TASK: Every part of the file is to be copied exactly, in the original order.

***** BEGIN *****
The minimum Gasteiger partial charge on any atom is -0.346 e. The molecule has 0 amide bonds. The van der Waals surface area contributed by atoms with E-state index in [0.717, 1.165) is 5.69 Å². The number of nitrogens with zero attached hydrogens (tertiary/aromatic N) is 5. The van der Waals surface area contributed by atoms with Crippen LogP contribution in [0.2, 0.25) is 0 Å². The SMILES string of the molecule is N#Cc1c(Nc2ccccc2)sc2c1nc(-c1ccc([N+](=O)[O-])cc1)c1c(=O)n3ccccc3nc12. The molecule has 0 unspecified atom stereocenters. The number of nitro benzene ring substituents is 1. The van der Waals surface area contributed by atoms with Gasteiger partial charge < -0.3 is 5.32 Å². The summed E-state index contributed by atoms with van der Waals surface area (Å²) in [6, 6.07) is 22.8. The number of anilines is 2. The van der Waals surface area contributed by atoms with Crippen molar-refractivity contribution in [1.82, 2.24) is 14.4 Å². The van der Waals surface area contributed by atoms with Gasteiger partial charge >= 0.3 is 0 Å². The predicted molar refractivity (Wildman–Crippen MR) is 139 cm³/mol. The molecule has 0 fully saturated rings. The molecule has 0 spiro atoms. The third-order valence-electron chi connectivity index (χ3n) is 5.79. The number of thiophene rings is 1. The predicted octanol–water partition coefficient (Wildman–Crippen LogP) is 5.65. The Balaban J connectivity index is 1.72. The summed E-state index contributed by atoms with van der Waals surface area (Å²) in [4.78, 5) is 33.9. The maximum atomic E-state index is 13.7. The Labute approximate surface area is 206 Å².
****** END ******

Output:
The minimum Gasteiger partial charge on any atom is -0.346 e. The molecule has 0 amide bonds. The van der Waals surface area contributed by atoms with E-state index in [0.717, 1.165) is 5.69 Å². The number of nitrogens with zero attached hydrogens (tertiary/aromatic N) is 5. The van der Waals surface area contributed by atoms with Crippen LogP contribution in [0.2, 0.25) is 0 Å². The SMILES string of the molecule is N#Cc1c(Nc2ccccc2)sc2c1nc(-c1ccc([N+](=O)[O-])cc1)c1c(=O)n3ccccc3nc12. The molecule has 0 unspecified atom stereocenters. The number of nitro benzene ring substituents is 1. The van der Waals surface area contributed by atoms with Gasteiger partial charge < -0.3 is 5.32 Å². The summed E-state index contributed by atoms with van der Waals surface area (Å²) in [6, 6.07) is 22.8. The number of anilines is 2. The van der Waals surface area contributed by atoms with Crippen molar-refractivity contribution in [1.82, 2.24) is 14.4 Å². The van der Waals surface area contributed by atoms with Gasteiger partial charge >= 0.3 is 0 Å². The predicted molar refractivity (Wildman–Crippen MR) is 139 cm³/mol. The molecule has 0 fully saturated rings. The molecule has 0 spiro atoms. The third-order valence-electron chi connectivity index (χ3n) is 5.79. The number of thiophene rings is 1. The predicted octanol–water partition coefficient (Wildman–Crippen LogP) is 5.65. The Balaban J connectivity index is 1.72. The summed E-state index contributed by atoms with van der Waals surface area (Å²) in [4.78, 5) is 33.9. The maximum atomic E-state index is 13.7. The Labute approximate surface area is 206 Å².